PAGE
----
7 Key Steps for Automating Document Workflows
Blog: BPM Leader
First of all, document workflows are “an orchestrated and repeatable pattern of business activities enabled by the systematic organization of resources into processes that transform materials, provide services, or process information”.
Every organization uses document workflows to complete daily tasks. Automating document workflows with a BPMS can provide many benefits, but you may not know where to start.
In this post we will summarize 7 key steps to automate document workflows. You can use them as a check list to implement and centralize your business processes in your BPMS.
If you follow these steps, you will fully automate your document workflows, eliminating papers, Excel spreadsheets and informal communications (emails, chats, etc.).
The 7 key steps to automate a typical document workflow of a small business are:
- Choosing the first workflow
It’s important to start with the right process. The chosen workflow must balance its complexity (document flow, users involved, etc.) and its importance to the organization.
Ideally, choose a process that is directly related to the organization’s value proposition to motivate the team and see immediate results.
But it should also be relatively simple to model, as it will be your first automated workflow and you don’t want to become discouraged or frustrated.
- Model it quickly
Recognize the main stages of the document workflow and don’t waste too much time on the details. The main thing here is to design a simple diagram using a precise -yet easily understandable- notation.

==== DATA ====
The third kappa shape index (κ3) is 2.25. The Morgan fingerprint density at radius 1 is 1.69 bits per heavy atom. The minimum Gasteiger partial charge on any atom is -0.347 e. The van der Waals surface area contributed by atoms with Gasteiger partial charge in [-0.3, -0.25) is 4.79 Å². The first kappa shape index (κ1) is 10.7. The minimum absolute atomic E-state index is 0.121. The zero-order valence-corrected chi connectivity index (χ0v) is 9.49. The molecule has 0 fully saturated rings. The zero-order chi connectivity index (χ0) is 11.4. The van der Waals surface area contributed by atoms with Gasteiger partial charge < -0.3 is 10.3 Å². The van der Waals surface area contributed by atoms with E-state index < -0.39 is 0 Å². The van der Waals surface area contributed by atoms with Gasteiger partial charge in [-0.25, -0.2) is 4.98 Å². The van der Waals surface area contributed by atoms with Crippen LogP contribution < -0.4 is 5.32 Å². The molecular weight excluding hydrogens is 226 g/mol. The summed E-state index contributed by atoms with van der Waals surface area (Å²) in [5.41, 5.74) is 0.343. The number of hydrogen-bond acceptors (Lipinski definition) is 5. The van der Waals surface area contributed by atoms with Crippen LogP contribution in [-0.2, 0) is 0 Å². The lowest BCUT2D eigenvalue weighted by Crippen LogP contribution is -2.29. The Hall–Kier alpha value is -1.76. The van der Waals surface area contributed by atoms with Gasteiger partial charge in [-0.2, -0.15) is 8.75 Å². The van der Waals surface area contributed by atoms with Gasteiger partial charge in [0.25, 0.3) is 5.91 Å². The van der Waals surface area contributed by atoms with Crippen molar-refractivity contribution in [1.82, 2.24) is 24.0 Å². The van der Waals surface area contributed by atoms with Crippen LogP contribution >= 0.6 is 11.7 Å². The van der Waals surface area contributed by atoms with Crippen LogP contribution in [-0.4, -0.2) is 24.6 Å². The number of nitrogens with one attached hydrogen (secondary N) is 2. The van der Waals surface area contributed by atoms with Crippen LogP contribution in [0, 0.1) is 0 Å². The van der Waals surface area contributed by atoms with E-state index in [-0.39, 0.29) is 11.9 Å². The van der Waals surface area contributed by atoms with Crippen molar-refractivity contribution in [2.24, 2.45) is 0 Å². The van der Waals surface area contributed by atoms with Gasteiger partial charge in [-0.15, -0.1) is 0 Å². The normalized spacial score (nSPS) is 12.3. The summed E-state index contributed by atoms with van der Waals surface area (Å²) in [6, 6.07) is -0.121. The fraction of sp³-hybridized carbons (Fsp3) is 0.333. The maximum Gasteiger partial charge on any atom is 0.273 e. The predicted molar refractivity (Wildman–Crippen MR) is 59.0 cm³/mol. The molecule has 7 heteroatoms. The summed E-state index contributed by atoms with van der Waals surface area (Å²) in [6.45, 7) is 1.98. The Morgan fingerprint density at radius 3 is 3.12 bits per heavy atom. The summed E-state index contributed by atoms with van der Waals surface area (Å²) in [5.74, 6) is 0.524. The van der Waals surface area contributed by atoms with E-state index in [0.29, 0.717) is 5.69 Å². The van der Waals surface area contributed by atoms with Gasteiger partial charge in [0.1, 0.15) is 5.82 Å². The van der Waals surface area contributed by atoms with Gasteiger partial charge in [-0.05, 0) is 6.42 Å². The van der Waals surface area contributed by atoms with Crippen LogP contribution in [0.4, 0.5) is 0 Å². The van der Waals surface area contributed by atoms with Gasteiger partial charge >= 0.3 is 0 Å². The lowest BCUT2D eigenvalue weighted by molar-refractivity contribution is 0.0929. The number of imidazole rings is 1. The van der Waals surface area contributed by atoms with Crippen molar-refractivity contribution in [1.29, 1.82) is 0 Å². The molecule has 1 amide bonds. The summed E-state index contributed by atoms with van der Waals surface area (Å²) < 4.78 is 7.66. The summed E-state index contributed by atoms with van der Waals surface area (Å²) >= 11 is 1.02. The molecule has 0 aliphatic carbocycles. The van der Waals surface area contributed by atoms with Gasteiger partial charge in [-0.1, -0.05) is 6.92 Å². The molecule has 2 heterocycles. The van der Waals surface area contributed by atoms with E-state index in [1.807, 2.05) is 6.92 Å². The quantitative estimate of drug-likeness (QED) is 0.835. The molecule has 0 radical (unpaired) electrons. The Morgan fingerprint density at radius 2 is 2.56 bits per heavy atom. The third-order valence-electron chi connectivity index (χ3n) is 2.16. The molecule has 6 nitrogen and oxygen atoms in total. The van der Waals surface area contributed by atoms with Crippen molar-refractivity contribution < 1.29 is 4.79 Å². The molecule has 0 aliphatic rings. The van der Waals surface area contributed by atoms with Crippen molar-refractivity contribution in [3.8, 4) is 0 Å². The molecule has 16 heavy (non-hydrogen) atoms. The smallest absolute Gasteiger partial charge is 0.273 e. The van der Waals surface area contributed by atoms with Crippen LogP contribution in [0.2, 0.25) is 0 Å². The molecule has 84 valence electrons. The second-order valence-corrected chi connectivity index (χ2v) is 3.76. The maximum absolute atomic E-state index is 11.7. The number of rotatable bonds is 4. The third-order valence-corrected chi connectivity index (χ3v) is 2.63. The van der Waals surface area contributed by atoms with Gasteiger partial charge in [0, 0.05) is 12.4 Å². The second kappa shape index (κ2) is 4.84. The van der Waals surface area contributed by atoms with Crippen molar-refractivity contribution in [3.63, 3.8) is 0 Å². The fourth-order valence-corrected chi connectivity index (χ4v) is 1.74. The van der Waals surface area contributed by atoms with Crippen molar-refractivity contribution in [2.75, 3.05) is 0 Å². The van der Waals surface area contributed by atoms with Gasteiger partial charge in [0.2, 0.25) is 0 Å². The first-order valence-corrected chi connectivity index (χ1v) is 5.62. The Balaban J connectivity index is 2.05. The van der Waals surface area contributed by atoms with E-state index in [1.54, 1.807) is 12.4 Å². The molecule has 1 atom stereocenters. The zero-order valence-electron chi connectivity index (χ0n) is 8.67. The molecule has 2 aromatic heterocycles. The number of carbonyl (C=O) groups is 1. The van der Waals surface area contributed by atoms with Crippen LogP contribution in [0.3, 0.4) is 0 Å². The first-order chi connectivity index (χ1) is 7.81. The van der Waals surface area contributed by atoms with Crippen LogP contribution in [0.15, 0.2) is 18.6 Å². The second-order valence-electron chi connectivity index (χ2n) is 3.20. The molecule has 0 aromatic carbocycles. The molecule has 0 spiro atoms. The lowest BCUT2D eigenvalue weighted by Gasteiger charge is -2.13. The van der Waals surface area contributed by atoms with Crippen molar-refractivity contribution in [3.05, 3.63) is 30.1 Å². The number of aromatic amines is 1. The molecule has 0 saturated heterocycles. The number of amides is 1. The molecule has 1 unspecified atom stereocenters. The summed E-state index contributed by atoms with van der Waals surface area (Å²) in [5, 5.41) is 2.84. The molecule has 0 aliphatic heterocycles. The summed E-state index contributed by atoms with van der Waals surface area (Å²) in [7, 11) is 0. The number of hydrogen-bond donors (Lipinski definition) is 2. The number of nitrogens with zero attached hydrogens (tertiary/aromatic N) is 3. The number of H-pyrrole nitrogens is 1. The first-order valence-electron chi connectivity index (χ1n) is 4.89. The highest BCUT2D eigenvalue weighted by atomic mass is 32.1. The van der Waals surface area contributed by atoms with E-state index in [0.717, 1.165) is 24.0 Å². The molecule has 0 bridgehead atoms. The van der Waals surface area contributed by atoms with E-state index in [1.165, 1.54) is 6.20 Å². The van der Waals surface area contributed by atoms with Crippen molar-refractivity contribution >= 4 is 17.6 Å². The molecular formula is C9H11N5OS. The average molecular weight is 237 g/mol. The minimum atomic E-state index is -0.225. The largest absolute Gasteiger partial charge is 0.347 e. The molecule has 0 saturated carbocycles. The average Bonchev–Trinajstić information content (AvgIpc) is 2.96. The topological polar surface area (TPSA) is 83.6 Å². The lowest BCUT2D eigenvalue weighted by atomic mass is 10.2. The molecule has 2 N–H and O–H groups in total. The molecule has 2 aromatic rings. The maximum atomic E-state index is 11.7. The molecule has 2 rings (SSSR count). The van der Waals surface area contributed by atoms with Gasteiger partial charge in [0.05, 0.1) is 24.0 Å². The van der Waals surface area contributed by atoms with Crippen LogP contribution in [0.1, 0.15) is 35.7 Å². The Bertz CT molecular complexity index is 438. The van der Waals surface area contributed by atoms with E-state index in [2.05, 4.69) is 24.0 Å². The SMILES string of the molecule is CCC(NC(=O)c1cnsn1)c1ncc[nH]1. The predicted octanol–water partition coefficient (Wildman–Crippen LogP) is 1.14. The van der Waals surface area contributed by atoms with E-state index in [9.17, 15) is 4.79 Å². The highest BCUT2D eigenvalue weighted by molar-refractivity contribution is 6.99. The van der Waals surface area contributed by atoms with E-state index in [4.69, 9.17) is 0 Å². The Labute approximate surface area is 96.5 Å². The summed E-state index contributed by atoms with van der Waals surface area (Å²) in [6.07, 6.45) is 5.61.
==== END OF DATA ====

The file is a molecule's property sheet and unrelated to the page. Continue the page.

We recommend using BPMN (BPM Notation): an intuitive international standard. Plus, there is a lot of information available about this notation.
Flokzu works with BPMN and our setup wizard will guide you through the process when needed.
- Identify participants
* Identify key users and roles working on the process.
* Identify which user and role work on every step of the workflow.
* Identify which tasks do the users and roles do. This will define the access level of each participant: Reader, Editor, Owner, etc.
- Link related forms
* Identify what types of data (or fields) are relevant to the document workflow. Example: A vacation request approval workflow may involve a form for entering dates, details of the employee, etc.
* Define which form fields are visible, editable or required at every stage of the workflow.
* Identify which information or fields should be searchable to filter information or classify it.
* Define the files that can be attached along the document workflow.
* Define if it will be necessary to search through attachments.
- Select the right tool and automate
Depending on the requirements identified above, select the right tool that covers your needs.
There are different types of BPMS:
* Document oriented: best suited for administrative use in a small business.
* Production oriented: more suitable for industrial companies with integrated production machinery. Not recommended for document workflows.
* Integration oriented: suitable for less human interaction and multiple systems integrations. Not ideal for document workflows.
A month after having automated your document workflow (following the above steps), measure the results using at least these numbers:
* Processes initiated in certain period.
* Average time required to complete a process
* Time required for each stage. This allows you to detect possible bottlenecks.
After improving and optimizing the document workflow, implement it once again and repeat the measuring step one month later.
These improvement cycles should be completed quickly. That’s why advanced BPMSes enable each step without requiring additional programming or complex configurations. Any employee of the organization will be able to automate a document workflow without the help of IT or technical knowledge.